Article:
• Dangerous games

    Employers' body Neasa is playing a potentially dangerous game, says Terry Bell.

  • Rational thinking

    All players should first consider the net result of their actions, says Leopold Scholtz.

  • Telkom's property poser

    BEE may be hindering Telkom's plans to offload redundant real estate, says Gugu Lourie.

Data provided by iNet BFA
Loading...
See More

Implats: Violent strikes could spread

Aug 23 2012 12:05 Reuters

Company Data

Lonmin plc [JSE:LON]

Last traded 41.61
Change -0.9
% Change -0.02
Cumulative volume 278994
Market cap 23.66bn

Last Updated: 31/07/2014 at 10:52. Prices are delayed by 15 minutes. Source: McGregor BFA

IMPALA PLATINUM HOLDINGS LIMITED [JSE:IMP]

Last traded 108.87
Change -0.63
% Change -0.01
Cumulative volume 102460
Market cap 68.83bn

Last Updated: 31/07/2014 at 11:04. Prices are delayed by 15 minutes. Source: McGregor BFA

Related Articles

Implats knocked by strike costs

Implats halts output to mourn miners

Lonmin: Minister soothes foreign fears

Toe the line or else, Zuma warns mining firms

Company: Lonmin talks 'cordial'

Labour minister meets with Amcu

 

Johannesburg - World No.2 platinum producer Impala Platinum Holdings [JSE:IMP] has warned that industrial action at South Africa's platinum mines, resulting in the death of workers at Implats and its rival Lonmin [JSE:LON], could become more widespread.

A violent six-week strike at Implats' Rustenburg operations early this year sliced 21% off its full-year production and, combined with declining metals prices, led to a drastic cut in its dividend, to 60 cents a share from 570 cents last year.

“The platinum industry is experiencing increased levels of industrial action, as witnessed at both Impala Rustenburg at the beginning of this year and more recently at Lonmin, with the associated tragic loss of life. These developments pose a significant risk to the industry,” said Implats’ newly installed chief executive Terence Goodlace.

Describing the labour relations at Implats’ operations as “relatively stable”, Goodlace said the trade union rivalry that sparked the strike at both its operations and Lonmin’s was still “fairly volatile”.

A bitter turf war between the entrenched majority National Union of Mineworkers (Num) and rival Association of Mineworkers and Construction Union (Amcu) has already spilled over to surrounding mines in the Rustenburg area and analysts are worried about a contagion hitting gold producers.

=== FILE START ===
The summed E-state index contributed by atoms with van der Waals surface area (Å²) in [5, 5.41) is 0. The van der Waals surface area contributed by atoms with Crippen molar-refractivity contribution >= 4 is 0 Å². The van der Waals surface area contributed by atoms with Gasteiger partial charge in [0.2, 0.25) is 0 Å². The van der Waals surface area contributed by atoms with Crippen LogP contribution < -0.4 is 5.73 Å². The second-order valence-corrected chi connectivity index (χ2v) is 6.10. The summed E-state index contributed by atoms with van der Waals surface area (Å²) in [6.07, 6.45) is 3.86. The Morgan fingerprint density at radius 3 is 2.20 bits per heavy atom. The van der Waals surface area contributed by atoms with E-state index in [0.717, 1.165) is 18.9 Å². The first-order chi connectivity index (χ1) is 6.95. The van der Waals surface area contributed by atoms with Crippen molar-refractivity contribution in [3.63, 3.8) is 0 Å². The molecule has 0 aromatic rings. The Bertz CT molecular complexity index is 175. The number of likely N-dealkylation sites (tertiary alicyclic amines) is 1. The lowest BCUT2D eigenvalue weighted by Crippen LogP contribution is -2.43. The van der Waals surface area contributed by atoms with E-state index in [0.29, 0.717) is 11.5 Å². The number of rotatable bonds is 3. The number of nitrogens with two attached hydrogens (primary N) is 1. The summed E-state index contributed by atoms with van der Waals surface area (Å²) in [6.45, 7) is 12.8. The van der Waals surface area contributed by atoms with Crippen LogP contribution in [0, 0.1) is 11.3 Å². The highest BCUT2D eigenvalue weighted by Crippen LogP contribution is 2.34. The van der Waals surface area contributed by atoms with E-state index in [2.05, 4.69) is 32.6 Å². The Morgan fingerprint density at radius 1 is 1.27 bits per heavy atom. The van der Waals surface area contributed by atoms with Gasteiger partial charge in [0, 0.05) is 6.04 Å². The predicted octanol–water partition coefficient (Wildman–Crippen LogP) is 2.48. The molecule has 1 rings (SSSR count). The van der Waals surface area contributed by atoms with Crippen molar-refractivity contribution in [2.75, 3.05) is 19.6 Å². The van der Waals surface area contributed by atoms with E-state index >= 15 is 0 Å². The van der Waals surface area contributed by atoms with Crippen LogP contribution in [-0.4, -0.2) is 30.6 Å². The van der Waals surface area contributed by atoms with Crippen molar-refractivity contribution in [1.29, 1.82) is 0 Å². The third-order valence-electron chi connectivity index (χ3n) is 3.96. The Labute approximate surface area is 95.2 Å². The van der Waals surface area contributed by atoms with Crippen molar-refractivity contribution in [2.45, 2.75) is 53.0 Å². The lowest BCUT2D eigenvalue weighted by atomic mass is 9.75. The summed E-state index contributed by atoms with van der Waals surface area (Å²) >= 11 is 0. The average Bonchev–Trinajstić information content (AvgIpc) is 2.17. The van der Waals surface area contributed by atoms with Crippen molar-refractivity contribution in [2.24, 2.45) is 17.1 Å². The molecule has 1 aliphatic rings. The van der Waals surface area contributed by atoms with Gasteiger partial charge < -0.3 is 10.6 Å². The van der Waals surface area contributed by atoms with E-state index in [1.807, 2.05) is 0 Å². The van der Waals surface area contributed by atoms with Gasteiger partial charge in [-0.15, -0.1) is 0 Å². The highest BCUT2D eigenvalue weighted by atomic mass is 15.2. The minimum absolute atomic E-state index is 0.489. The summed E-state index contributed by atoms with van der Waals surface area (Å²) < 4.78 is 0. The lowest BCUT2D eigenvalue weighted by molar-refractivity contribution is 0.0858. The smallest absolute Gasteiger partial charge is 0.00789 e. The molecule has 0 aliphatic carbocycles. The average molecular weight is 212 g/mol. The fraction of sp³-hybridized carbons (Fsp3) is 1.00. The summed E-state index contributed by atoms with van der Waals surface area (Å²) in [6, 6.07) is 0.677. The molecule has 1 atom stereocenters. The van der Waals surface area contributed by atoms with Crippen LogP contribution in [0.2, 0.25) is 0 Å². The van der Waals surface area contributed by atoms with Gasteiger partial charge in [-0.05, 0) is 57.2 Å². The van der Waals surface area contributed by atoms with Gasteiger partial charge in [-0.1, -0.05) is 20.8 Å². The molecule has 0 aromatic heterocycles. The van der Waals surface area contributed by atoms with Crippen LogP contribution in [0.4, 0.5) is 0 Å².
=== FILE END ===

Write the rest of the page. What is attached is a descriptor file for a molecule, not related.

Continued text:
The platinum price has also jumped to a three-month high on the threat that South Africa, as supplier of 80% of the world’s platinum, could be disrupted indefinitely.

Three lives were claimed during the strike at Implats in January and February. This cost the company, which produces 30% of the world’s platinum, 120,000 ounces in lost production and translated into R2.8bn in lost revenue.

Challenges mount

“We are trying to restore production levels. We were hurt by the strike, and the build-up thus far to pre-strike levels has been a lot slower than anticipated,” Goodlace said.

Production for the 2012 financial year came in at 1.45 million ounces and Implats is now unlikely to hit its 2014 target of 2 million ounces.

South Africa’s platinum industry is struggling to survive as input costs, such as electricity and labour, climb and the platinum price falls.

The flaring labour unrest and concerns over South Africa's declining supply has provided some respite for the metal’s price, which has climbed by about $150 in the past week.

Implats still has a way to go to reassure investors. Apart from labour concerns, it must still finalise the sale of a 31% stake in its Zimplats operations to the Zimbabwean government.

Chief financial officer Brenda Berlin told a media conference call that discussions were centred on the value and funding of the stake. She said that other buyers would be engaged only if the funding was not secured by the Zimbabwean government.


* Follow Fin24 on Facebook, Twitter and Google+.

 
NEXT ON FIN24X

 
 
 

Read Fin24’s Comments Policy

24.com publishes all comments posted on articles provided that they adhere to our Comments Policy. Should you wish to report a comment for editorial review, please do so by clicking the 'Report Comment' button to the right of each comment.

Comment on this story
4 comments
Add your comment
Comment 0 characters remaining
 

Company Snapshot

We're talking about:

Small Business

A cash flow crunch often occurs in small businesses trying to balance cash coming in with cash going out. Watch this video to help you improve.
 
 

Go solar and save

Households may have to examine alternative forms of energy after Eskom has been given permission to raise electricity prices above the 8% previously granted.

 
 

Start saving...

Where can you stash your cash?
Time the key for retirement saving
Dummy's guide to saving
Save money with affordable account

Money Clinic

Money Clinic
Do you have a question about your finances? We'll get an expert opinion.
Click here...
Loading...